Things Lost

Things Lost

By Wesline Zolfonoon

“Did you hear me?” Elliot asked, his voice interrupting Remi’s thoughts. She pressed the

side of her balled up fist into the condensation she had created on the bus window. “What?” she

asked as she poked little dots just above the stamp she had made.

“I said if you need anything now’s the time to get it before I close this thing,” Elliot was

peering into the overhead bin rifling through the duffel bag they shared.

“No I’m ok.” Remi added one last dot and stared at the footprint she had just made.

“They would have been this size,” she said marveling at the similarities to the sole of a small



“Nothing, sit down I think the bus is about to move.”

Elliot dropped into the seat beside her, his leather jacket squeaking, causing goose

pimples to rise on her arms. The leather was worn and cracked down to the webbing underneath

around his wrists and at the hem. He had purchased it at some specialty store when he was drunk

soon after the miscarriage. Remi wished he hadn’t worn it. She had tried giving it away, but

Elliot caught her just as she stuffed it into the white plastic bag for Goodwill, along with a baby

blanket and some onesies. He snatched it from the bag and screamed at her that she always took

everything good in his life away. They hadn’t spoken for two weeks until he suggested they try

and find the things that they lost.


The express bus to New Hampshire lurched forward out of South station and began its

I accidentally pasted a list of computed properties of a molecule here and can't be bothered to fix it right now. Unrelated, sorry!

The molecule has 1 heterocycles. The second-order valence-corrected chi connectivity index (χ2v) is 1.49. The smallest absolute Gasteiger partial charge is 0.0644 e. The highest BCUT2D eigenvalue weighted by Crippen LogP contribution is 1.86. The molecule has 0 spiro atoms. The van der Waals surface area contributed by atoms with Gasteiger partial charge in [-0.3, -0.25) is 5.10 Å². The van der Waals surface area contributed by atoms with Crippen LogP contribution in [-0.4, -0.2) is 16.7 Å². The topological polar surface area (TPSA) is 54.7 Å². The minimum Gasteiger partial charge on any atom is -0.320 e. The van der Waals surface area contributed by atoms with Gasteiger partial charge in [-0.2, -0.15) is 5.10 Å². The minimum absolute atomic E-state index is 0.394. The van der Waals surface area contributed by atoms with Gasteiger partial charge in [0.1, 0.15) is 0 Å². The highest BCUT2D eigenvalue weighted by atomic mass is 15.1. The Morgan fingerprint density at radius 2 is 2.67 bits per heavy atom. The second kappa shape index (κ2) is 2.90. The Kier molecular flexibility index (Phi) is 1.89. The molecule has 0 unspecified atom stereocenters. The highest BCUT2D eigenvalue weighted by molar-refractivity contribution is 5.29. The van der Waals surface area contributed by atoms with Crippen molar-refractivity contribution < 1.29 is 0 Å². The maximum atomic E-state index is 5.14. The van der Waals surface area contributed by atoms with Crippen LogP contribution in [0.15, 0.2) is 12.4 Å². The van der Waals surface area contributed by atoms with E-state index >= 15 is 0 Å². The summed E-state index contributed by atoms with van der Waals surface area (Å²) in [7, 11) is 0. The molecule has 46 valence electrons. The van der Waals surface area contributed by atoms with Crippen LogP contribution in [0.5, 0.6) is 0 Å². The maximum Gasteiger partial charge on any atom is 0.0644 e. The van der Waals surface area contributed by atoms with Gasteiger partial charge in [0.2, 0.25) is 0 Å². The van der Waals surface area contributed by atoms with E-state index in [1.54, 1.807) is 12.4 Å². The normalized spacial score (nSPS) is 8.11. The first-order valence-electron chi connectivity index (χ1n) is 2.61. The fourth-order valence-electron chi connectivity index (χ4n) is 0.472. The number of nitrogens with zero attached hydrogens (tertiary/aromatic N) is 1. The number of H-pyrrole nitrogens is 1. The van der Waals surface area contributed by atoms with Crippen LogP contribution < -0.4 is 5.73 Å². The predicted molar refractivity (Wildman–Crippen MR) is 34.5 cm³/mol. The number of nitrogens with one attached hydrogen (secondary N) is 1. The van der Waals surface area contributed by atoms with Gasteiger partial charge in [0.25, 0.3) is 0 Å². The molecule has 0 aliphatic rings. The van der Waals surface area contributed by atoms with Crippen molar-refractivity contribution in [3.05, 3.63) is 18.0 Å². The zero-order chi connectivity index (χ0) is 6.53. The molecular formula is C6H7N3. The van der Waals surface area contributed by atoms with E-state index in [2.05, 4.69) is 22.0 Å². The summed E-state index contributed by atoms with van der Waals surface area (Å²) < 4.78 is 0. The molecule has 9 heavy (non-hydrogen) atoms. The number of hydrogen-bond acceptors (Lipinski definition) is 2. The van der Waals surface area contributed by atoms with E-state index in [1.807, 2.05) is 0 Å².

slow crawl towards its final destination. They didn’t speak for the first two hours, and it wasn’t

until the third that she nudged him and muttered that she needed to use the bathroom. He was

asleep, and so Remi had to climb over him. Once inside the claustrophobic room, she gasped

when she saw herself in the mirror. The flesh beneath her eyes was a dark greyish color. Her skin

lacked any youthful luster it once had. Remi pinched her cheeks to bring the color back like

she’d seen them do in old Victorian movies. But she was still a stranger to herself.

The sound of a baby crying and a knock on the door startled her. She unlocked the door

to find a young woman shuffling her feet from side to side with a baby bouncing on her hip.

“Oh thank God, I have to go,” she said and took one look at Remi, then looked at her

child, “Do you mind holding him?” she asked, “I’ll just be a minute.”

Remi’s arms shot out as if they no longer belonged to her, “S-sure,” she said taking the

baby to her chest.

“Thank you,” the woman said and disappeared into the bathroom.

Remi bounced the baby on her hip, then brought the top of its head to her nose and

breathed deeply the scent that wafted from its fine strands. The baby began to fuss, so she

walked up and down the aisle, humming against the baby's head a tune that she had heard once

but didn’t know enough of to sing the words. She brushed past Elliot waking him.

“Whose baby is that?” he asked turning from the window to face her, the footprint on the

window no longer visible.

“Not ours,” she said.


Wesline Zolfonoon is a Haitian American writer from Massachusetts. She is the author of two previous short stories, While You Were Sleeping and The Red Ribbon. She is also the author of three poems Silence, Things I’ll Never Forget, and Barbarians. She is currently a graduate student at Emerson College where she is pursuing an MFA in creative writing.

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